Investors have taken a chunk out of Nordic Nanovector's (OSE:NANO) market cap after getting a look at its rejigged development plan. The revision to the clinical trial strategy has pushed back a planned regulatory filing for non-Hodgkin's lymphoma (NHL) drug Betalutin from 2017 to 2019.
Oslo, Norway-based Nordic Nanovector thinks the new clinical trial strategy gives it a better shot of winning regulatory approval and building a product profile capable of capturing a slice of the market for treatments for follicular lymphoma, a form of NHL. In revising its R&D plan, Nordic Nanovector has moved a dose-finding study from the start of the planned pivotal Phase II trial to the ongoing Phase I/II program. The expanded Phase I/II trial is now set to report data in the first quarter of 2017, pushing back the start date of the pivotal study to the first half of that year.
Having been told by Nordic Nanovector as recently as August to expect a regulatory submission in 2017, investors reacted badly to news that the company will only just be getting its Phase II trial off the ground at that time. Shares in Nordic Nanovector plummeted 30% in early trading in Oslo to below NOK15, the lowest price at which they have traded in the company's short history as a public player. Nordic Nanovector went public in March, when it blasted past initial expectations to raise NOK 575 million ($71 million) in one of the largest biotech IPOs on a European exchange in 2015.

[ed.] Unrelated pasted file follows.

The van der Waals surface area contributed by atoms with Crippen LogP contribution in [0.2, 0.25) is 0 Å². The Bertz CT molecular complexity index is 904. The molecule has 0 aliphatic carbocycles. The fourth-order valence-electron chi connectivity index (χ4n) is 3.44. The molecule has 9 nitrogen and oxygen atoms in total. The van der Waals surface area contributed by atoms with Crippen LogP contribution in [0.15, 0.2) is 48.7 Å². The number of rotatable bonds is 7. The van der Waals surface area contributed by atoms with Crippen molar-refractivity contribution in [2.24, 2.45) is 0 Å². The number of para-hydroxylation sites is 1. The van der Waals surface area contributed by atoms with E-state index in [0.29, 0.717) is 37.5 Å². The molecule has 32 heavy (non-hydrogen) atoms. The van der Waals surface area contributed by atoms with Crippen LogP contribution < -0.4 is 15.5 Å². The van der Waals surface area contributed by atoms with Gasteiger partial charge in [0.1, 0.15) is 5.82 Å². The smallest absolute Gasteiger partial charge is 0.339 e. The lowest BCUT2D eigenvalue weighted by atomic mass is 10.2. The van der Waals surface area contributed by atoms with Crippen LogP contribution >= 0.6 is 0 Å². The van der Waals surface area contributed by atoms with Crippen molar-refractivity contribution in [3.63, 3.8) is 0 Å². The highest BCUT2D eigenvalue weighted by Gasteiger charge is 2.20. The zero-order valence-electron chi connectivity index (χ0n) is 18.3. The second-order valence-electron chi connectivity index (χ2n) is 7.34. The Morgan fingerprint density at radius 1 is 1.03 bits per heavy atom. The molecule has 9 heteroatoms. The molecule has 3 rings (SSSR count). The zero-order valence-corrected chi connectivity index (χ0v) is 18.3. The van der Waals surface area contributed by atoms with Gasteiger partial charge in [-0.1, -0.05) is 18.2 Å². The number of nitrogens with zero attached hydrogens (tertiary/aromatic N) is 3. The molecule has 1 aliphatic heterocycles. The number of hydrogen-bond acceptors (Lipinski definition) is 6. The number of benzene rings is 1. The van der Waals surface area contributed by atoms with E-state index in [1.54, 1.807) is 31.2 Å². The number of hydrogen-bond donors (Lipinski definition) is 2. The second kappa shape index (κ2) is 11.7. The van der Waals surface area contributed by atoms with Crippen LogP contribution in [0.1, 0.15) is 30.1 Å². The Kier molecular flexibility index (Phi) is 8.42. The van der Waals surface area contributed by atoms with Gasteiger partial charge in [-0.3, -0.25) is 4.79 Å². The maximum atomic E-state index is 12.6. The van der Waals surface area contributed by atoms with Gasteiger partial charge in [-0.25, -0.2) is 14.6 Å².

The risk of disappointing the investors that drove Nordic Nanovector to the upsized listing was one management felt it had to take to give Betalutin the best chance of succeeding in the long term. "We believe that our decision to revise the clinical development plan for Betalutin makes good strategic sense," Nordic Nanovector CEO Luigi Costa said in a statement. "In light of newly available data and experts' advice with regard to pre-dosing, we have concluded that we now have a new opportunity to determine the best regimen to take into the pivotal Phase II PARADIGME trial."
Costa thinks Nordic Nanovector has enough cash in the bank to see it through to the regulatory filing despite the date being pushed back until 2019. This outlook is based on the belief that the Phase II trial, which is shedding the dose-finding stage to become a single-arm safety and efficacy study, will enrol fewer patients than planned originally and therefore consume less cash.
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